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Jul 2011 Journal

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Letter from Israel

A chance encounter led me to the offices of IMPACT, the Institute for Monitoring Peace and Cultural Tolerance in School Education, where I was able to learn about their work and see for myself the fruits of their labour from their acting director, educational counsellor Shelley Elkayam.

Situated in a building on the Hebrew University’s leafy Givat Ram campus, the Institute, which is apolitical and funded entirely by donations, was set up by a group of experts in 1998 after the signing of the Oslo Accords, as a result of the growing awareness among scholars and intellectuals in Israel and abroad that more than paper agreements was needed to alter the hearts and minds of the peoples of the region.

The process of obtaining textbooks from Arab countries is not always easy but, once these reach the Institute, they are subjected to a rigorous process of analysis. This is undertaken by scholars from various disciplines who are fluent in Arabic. The analysis involves identifying passages in the books according to their compliance (or rather non-compliance) with UNESCO recommendations regarding tolerance, understanding and respect for ‘the other’ in the school curriculum.

Most of the textbooks, such as those from Saudi Arabia, Egypt, Iran, Turkey and Lebanon, vilify non-Muslims in general and Israel and the Jewish people in particular. The one ray of hope in recent years has been from pre-revolutionary Tunisia, where a forward-looking minister of education, a former member of the opposition who was taken into the government by President Ben Ali, introduced a progressive curriculum which promoted tolerance and acceptance of ‘the other’. Possibly the youngsters who were educated in that system were instrumental in removing the dictatorship, which was not in accord with the principles they had absorbed at school. But, again, while many of those who were active in the recent revolutions and demonstrations in other Arab countries were young people, they did not all have a similar educational background.

Particularly telling is the Hamas web magazine for children, Al-Fateh, which mirrors the Hamas movement’s ideology, preaching hatred and condemnation of ‘the other’, while indoctrinating its young readers in Jihad, annihilation and self-destruction by advocating the cult of martyrdom. The Holocaust is castigated as a Jewish lie propagated in order to evoke sympathy for Zionism and, of course, the Jews are decried as usurpers who have no place in Palestine.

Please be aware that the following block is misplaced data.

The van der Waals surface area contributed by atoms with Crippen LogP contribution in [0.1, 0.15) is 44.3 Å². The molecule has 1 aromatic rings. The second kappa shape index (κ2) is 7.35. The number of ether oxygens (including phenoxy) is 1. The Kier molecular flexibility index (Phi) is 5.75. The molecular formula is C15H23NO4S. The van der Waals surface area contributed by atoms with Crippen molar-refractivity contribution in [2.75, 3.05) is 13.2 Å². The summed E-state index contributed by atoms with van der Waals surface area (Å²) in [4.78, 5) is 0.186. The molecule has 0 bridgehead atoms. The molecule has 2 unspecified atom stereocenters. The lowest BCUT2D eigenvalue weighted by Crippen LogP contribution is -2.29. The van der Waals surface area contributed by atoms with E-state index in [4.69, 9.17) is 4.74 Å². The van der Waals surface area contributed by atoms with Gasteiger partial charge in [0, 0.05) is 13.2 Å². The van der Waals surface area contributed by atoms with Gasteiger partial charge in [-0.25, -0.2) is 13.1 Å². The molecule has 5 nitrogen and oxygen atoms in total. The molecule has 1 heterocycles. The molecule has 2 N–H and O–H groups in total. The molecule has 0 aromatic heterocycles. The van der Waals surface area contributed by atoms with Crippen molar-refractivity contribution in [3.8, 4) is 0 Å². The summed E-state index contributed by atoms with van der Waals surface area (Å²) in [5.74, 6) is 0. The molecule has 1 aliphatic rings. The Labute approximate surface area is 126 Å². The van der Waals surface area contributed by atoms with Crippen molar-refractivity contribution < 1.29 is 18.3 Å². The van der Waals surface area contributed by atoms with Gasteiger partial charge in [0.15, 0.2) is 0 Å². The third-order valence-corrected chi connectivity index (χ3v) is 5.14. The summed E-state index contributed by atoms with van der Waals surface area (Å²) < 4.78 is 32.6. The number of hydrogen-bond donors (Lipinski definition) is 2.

The textbooks of the Palestinian Authority delegitimise the Jewish and Israeli ‘other’ by denying the historical and religious presence of Jews in Palestine and opposing recognition of the State of Israel. They demonise the ‘other’ by ascribing dubious and nefarious characteristics to Jews (never portrayed as individuals) and the State of Israel. In addition, they present a biased view of the Middle East conflict by assigning exclusive blame to Israel and absolving the Palestinians of any responsibility for it, as well as stressing the ideal of a violent struggle of liberation rather than advocating a peaceful solution to the Israeli-Palestinian conflict.

The West and Western civilisation are anathema according to the curriculum of textbooks from Iran, where America is defined as ‘the Great Satan’ and Israel is demonised as a usurper and the killer of Palestinian children. In Egypt, in the wake of that country’s peace agreement with Israel, there was a shift towards approbation of peace as a positive value and this was reflected in textbooks, where a move towards greater acceptance of ‘the other’ was promoted. Attention was also focused on the need to maintain good relations between Egypt’s Muslim majority and the Coptic Christian community. It is too soon to tell whether this will continue to be the trend in Egypt - let alone what will happen in the other Arab countries.

Dorothea Shefer-Vanson

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